A new academy aiming to improve the accessibility of educational programs for Indigenous kids has been launched in Perth's northern suburbs.
Craig Quartermaine

7 Feb 2014 - 5:51 PM  UPDATED 8 Feb 2014 - 3:24 PM

Academies are similar to the independent public schools being pushed by the federal government.

The WA Indigenous Affairs and Education Minister Peter Collier assisted in the launch of a new Clontarf Foundation Academy in Perth, north of Derbal Yerrigan.

The state government says it hopes the program will make education more accessible for Indigenous students in the area.

"I used to catch two buses and two trains to get from Nollamarra all the way to Maddington just to get to school," said Clontarf student Derek Nannup. "The only reason I done it was because of the [not-for-profit group] Clontarf Foundation."

Students say the new Girrawheen academy has arrived at the most important time of their secondary education.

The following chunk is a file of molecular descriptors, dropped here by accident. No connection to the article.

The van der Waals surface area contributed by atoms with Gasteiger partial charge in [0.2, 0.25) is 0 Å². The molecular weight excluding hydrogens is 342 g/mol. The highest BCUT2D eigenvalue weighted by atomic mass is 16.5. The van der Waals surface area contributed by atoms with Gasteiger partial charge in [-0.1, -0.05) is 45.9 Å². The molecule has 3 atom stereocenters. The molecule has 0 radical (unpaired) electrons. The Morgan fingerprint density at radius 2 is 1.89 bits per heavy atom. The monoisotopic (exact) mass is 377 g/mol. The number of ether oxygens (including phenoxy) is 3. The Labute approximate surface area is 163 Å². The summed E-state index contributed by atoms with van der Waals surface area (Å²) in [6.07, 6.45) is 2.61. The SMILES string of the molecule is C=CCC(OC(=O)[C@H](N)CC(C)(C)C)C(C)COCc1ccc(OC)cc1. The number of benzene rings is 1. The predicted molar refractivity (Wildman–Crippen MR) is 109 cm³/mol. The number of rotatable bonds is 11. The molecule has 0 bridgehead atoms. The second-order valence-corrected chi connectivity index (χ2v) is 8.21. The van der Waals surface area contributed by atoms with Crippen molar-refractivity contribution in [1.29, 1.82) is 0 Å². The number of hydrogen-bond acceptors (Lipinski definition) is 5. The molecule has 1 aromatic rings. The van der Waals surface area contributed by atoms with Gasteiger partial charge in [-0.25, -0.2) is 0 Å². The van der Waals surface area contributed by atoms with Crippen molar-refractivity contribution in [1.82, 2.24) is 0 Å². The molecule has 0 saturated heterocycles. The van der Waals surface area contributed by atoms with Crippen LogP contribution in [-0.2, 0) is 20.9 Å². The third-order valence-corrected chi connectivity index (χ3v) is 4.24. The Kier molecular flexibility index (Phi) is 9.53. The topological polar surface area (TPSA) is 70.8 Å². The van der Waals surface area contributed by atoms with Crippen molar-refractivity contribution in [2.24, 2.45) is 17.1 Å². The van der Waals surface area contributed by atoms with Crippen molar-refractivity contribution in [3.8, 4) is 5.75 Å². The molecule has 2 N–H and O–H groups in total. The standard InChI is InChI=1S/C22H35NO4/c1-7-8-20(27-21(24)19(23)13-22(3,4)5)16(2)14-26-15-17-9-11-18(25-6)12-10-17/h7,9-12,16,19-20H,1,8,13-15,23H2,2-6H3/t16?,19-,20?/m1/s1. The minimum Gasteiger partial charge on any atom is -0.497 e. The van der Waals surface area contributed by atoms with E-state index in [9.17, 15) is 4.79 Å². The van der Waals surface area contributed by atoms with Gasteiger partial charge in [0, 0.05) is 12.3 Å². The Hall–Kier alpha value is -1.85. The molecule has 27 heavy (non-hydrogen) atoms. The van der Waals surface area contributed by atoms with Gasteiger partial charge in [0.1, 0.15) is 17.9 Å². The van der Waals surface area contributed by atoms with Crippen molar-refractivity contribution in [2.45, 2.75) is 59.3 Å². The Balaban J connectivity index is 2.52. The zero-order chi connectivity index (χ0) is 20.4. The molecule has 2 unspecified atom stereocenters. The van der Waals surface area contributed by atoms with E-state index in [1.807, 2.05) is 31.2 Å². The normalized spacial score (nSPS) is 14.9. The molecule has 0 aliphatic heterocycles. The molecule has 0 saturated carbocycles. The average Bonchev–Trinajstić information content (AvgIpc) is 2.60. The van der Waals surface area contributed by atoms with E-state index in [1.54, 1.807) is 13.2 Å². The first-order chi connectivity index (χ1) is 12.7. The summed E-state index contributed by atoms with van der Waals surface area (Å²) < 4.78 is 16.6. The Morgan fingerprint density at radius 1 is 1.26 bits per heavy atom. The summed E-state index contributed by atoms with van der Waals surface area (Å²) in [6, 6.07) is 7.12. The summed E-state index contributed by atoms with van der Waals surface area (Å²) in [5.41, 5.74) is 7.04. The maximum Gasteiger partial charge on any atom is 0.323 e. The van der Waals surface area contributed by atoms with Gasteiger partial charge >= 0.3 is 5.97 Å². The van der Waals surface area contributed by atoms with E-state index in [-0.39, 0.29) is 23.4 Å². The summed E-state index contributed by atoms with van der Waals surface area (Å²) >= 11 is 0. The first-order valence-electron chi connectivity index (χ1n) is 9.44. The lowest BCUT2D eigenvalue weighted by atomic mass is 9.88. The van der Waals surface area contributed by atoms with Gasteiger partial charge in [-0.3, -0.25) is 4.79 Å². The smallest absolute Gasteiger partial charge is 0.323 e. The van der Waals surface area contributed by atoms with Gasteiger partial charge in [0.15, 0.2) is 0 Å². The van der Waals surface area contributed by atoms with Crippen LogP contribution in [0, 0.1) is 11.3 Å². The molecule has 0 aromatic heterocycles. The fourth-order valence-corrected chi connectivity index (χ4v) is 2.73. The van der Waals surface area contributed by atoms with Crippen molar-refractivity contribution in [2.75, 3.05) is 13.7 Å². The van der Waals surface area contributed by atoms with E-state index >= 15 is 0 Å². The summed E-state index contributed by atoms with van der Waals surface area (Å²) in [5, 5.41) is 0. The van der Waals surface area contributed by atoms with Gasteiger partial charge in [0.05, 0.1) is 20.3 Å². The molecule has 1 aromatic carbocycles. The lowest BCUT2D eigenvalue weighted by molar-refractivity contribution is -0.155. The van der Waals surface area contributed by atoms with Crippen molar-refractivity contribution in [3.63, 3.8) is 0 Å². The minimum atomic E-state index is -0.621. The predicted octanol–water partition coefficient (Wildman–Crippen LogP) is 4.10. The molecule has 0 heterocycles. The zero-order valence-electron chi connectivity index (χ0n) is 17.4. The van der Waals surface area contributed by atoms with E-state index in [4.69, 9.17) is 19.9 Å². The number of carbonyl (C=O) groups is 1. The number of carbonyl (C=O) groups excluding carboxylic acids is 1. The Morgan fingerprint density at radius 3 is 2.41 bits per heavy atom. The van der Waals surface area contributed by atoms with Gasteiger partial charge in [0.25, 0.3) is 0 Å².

"I’m in year 11, so I've got two more years to go, just finishing year 12 here hopefully. I’ll be the first one too [in my family] so hopefully I can get it done,” said Clontarf student Dylan Wallum.

"I've been to three already, high schools, and I didn't like any of them but with Clontarf it makes me want to stay more and been the best of my schooling," said Mr Nannup.

The two Clontarf students helped Minister Collier open the new academy.

"We're dealing with Girrawheen Senior High School which has got a very high Aboriginal population, very low attendance from those students," said Mr Collier. "So Clontarf means it actually engages the students. It’s much more attractive for Aboriginal students to come to school and then once they're here they actually stay."

Thirty-eight Clontarf students between year eight and 12 will join the Girrawheen High School population.

The next hub set to receive a Clontarf academy will be the eastern suburbs in the city of Swan at the Swan View Senior High School.